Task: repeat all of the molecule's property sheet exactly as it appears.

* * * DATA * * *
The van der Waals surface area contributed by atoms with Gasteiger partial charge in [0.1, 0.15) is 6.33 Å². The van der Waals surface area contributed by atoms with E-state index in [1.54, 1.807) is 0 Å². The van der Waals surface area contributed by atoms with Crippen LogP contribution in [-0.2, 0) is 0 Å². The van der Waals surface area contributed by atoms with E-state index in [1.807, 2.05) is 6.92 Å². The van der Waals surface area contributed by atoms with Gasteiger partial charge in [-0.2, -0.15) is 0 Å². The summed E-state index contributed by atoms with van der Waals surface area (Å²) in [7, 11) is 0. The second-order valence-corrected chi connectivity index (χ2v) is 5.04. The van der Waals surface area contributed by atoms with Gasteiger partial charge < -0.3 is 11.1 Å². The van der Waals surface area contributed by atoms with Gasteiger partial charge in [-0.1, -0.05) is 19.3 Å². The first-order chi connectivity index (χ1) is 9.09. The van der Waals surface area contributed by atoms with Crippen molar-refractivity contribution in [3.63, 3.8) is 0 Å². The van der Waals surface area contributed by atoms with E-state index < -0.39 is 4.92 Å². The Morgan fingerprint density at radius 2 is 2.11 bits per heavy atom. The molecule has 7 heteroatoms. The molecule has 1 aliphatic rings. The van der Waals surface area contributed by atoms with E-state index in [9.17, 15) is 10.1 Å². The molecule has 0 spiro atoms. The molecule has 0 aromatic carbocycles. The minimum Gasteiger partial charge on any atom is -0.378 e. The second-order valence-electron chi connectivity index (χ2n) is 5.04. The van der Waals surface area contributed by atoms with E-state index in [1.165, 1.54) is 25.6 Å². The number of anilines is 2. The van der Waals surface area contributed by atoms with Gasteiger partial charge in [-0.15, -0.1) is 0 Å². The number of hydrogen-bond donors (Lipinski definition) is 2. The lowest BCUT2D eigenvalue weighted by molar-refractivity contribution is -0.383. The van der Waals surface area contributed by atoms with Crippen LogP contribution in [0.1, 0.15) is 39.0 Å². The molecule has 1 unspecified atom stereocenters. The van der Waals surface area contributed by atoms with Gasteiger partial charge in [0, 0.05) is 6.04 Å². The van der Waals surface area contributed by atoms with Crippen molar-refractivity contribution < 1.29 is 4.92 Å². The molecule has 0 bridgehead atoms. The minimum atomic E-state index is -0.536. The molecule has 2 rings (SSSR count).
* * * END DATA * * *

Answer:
The van der Waals surface area contributed by atoms with Gasteiger partial charge in [0.1, 0.15) is 6.33 Å². The van der Waals surface area contributed by atoms with E-state index in [1.54, 1.807) is 0 Å². The van der Waals surface area contributed by atoms with Crippen LogP contribution in [-0.2, 0) is 0 Å². The van der Waals surface area contributed by atoms with E-state index in [1.807, 2.05) is 6.92 Å². The van der Waals surface area contributed by atoms with Gasteiger partial charge in [-0.2, -0.15) is 0 Å². The summed E-state index contributed by atoms with van der Waals surface area (Å²) in [7, 11) is 0. The second-order valence-corrected chi connectivity index (χ2v) is 5.04. The van der Waals surface area contributed by atoms with Gasteiger partial charge < -0.3 is 11.1 Å². The van der Waals surface area contributed by atoms with Gasteiger partial charge in [-0.1, -0.05) is 19.3 Å². The first-order chi connectivity index (χ1) is 9.09. The van der Waals surface area contributed by atoms with Crippen molar-refractivity contribution in [3.63, 3.8) is 0 Å². The van der Waals surface area contributed by atoms with E-state index < -0.39 is 4.92 Å². The Morgan fingerprint density at radius 2 is 2.11 bits per heavy atom. The molecule has 7 heteroatoms. The molecule has 1 aliphatic rings. The van der Waals surface area contributed by atoms with E-state index in [9.17, 15) is 10.1 Å². The molecule has 0 spiro atoms. The molecule has 0 aromatic carbocycles. The minimum Gasteiger partial charge on any atom is -0.378 e. The second-order valence-electron chi connectivity index (χ2n) is 5.04. The van der Waals surface area contributed by atoms with E-state index in [1.165, 1.54) is 25.6 Å². The number of anilines is 2. The van der Waals surface area contributed by atoms with Gasteiger partial charge in [-0.15, -0.1) is 0 Å². The number of hydrogen-bond donors (Lipinski definition) is 2. The lowest BCUT2D eigenvalue weighted by molar-refractivity contribution is -0.383. The van der Waals surface area contributed by atoms with Crippen LogP contribution in [0.1, 0.15) is 39.0 Å². The molecule has 1 unspecified atom stereocenters. The van der Waals surface area contributed by atoms with Gasteiger partial charge in [0, 0.05) is 6.04 Å². The van der Waals surface area contributed by atoms with Crippen molar-refractivity contribution < 1.29 is 4.92 Å². The molecule has 0 bridgehead atoms. The minimum atomic E-state index is -0.536. The molecule has 2 rings (SSSR count).